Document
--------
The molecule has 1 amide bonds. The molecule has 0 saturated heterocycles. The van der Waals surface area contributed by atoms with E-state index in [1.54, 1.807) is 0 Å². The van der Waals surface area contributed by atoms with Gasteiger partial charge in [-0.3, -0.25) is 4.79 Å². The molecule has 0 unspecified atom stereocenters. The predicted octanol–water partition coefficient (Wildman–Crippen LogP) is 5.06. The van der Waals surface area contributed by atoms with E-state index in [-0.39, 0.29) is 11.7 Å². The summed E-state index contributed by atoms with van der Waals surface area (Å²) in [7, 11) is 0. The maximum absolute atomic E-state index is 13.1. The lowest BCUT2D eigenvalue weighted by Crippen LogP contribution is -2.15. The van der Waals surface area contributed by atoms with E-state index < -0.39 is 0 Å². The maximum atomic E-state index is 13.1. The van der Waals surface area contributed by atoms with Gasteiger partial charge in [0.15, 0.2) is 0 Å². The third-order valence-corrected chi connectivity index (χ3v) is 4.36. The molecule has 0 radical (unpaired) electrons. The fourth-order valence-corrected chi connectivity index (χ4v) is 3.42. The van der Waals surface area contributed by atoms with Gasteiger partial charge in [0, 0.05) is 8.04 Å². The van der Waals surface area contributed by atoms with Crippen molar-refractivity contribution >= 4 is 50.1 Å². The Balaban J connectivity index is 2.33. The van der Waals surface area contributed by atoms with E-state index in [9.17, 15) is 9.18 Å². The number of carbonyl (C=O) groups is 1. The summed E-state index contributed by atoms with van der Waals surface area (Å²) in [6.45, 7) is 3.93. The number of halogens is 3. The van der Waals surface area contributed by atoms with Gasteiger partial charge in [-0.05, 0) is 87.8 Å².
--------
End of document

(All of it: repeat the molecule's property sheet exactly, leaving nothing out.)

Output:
The molecule has 1 amide bonds. The molecule has 0 saturated heterocycles. The van der Waals surface area contributed by atoms with E-state index in [1.54, 1.807) is 0 Å². The van der Waals surface area contributed by atoms with Gasteiger partial charge in [-0.3, -0.25) is 4.79 Å². The molecule has 0 unspecified atom stereocenters. The predicted octanol–water partition coefficient (Wildman–Crippen LogP) is 5.06. The van der Waals surface area contributed by atoms with E-state index in [-0.39, 0.29) is 11.7 Å². The summed E-state index contributed by atoms with van der Waals surface area (Å²) in [7, 11) is 0. The maximum absolute atomic E-state index is 13.1. The lowest BCUT2D eigenvalue weighted by Crippen LogP contribution is -2.15. The van der Waals surface area contributed by atoms with E-state index < -0.39 is 0 Å². The maximum atomic E-state index is 13.1. The van der Waals surface area contributed by atoms with Gasteiger partial charge in [0.15, 0.2) is 0 Å². The third-order valence-corrected chi connectivity index (χ3v) is 4.36. The molecule has 0 radical (unpaired) electrons. The fourth-order valence-corrected chi connectivity index (χ4v) is 3.42. The van der Waals surface area contributed by atoms with Gasteiger partial charge in [0, 0.05) is 8.04 Å². The van der Waals surface area contributed by atoms with Crippen molar-refractivity contribution >= 4 is 50.1 Å². The Balaban J connectivity index is 2.33. The van der Waals surface area contributed by atoms with E-state index in [9.17, 15) is 9.18 Å². The number of carbonyl (C=O) groups is 1. The summed E-state index contributed by atoms with van der Waals surface area (Å²) in [6.45, 7) is 3.93. The number of halogens is 3. The van der Waals surface area contributed by atoms with Gasteiger partial charge in [-0.05, 0) is 87.8 Å².